Florence Kelley’s Persuasion of Child Labor Laws
A once hot topic became a now law-enforced face. Child labor has been a controversial issue and Florence Kelley was one of the many protestors that brought success to the child labor laws. She was an avid fighter and was not only against child labor laws but also woman’s suffrage. On July 22, 1905, Kelley gave and impeccable speech at the Convention of National American Woman Suffrage Association in Philadelphia about child labor laws. To successively persuade her listeners, Kelley used versatile amounts of strategies, ranging from repetition of key words, to ethical appeal and even inserting political allusions. Florence Kelley utilized persuasive techniques to convey her message that she is dearly passionate about.
Kelley used repetition in her speech to show that children are deprived from sleep and that they work the least favored shifts because of their age. “Tonight while we sleep...all the night through…tonight in the mills…tonight, while we sleep…all the night through.” Kelley reiterates the words night and tonight to lay guilt over the audiences’ hearts. One can infer that she is trying to shed light on the fact that adults are sleeping idly and comfortably while the children are hard at work. Furthermore, Kelley tries to personalize the situation by uniting herself and the audience, as a whole, as “we”. “We do not… we prefer…But we are…we do to…we can do…,” she abuses the common pronoun “we”, in order to not only unify the audience and herself but also to show everyone is at par with each other; moreover, this shows that Kelley isn’t blaming anyone but rather exerting the issue to educate and persuade the audience about this ongoing situation.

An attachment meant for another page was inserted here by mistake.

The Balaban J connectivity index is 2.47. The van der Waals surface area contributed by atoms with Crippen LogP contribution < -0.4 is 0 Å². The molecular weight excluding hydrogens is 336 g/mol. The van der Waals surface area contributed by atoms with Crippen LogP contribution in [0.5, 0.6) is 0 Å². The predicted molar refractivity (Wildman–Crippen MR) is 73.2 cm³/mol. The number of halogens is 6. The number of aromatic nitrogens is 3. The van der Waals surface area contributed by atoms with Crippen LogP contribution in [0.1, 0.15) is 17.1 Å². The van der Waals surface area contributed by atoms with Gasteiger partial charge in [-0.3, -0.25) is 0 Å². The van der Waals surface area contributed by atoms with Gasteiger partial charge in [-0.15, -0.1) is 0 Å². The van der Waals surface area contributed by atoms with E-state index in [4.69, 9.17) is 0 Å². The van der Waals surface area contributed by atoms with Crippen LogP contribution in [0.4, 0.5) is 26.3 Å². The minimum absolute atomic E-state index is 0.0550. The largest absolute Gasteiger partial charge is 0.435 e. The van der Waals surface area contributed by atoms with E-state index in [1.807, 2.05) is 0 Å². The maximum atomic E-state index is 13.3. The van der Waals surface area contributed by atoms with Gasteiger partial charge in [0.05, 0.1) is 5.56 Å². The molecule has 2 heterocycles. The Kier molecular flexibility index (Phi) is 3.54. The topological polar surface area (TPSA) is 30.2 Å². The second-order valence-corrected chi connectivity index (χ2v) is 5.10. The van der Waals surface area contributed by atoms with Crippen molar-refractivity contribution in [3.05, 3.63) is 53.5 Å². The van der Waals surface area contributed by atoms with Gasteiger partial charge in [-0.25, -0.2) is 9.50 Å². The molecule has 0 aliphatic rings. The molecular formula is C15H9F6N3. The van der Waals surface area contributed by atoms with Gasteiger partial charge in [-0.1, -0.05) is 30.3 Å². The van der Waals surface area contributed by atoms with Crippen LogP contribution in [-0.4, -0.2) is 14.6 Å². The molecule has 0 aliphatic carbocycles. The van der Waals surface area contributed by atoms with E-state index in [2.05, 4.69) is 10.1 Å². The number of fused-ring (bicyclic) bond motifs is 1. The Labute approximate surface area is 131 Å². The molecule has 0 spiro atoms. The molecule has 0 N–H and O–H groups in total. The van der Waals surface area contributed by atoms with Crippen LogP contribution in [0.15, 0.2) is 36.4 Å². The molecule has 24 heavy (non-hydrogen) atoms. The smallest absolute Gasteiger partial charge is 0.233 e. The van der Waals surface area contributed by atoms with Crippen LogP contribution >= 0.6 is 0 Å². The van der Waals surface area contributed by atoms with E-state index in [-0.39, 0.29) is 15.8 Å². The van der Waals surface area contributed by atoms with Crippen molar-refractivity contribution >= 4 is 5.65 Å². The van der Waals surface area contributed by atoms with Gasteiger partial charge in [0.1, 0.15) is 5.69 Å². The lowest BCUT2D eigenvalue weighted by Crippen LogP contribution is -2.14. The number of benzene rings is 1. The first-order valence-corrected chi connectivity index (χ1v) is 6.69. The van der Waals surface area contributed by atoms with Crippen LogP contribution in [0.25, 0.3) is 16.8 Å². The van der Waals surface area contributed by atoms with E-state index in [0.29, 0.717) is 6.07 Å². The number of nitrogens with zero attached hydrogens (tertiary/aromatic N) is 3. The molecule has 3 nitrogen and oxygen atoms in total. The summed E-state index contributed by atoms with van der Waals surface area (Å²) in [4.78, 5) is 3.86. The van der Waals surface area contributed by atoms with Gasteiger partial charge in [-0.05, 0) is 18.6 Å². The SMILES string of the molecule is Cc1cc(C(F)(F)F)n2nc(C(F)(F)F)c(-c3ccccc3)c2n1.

As an active protestor, Kelley knows and uses political allusions in order to give the audience hard facts in order to strengthen her point of view and show her passion for this issue. Alabama and New Jersey have a very young and short hour restriction in the...
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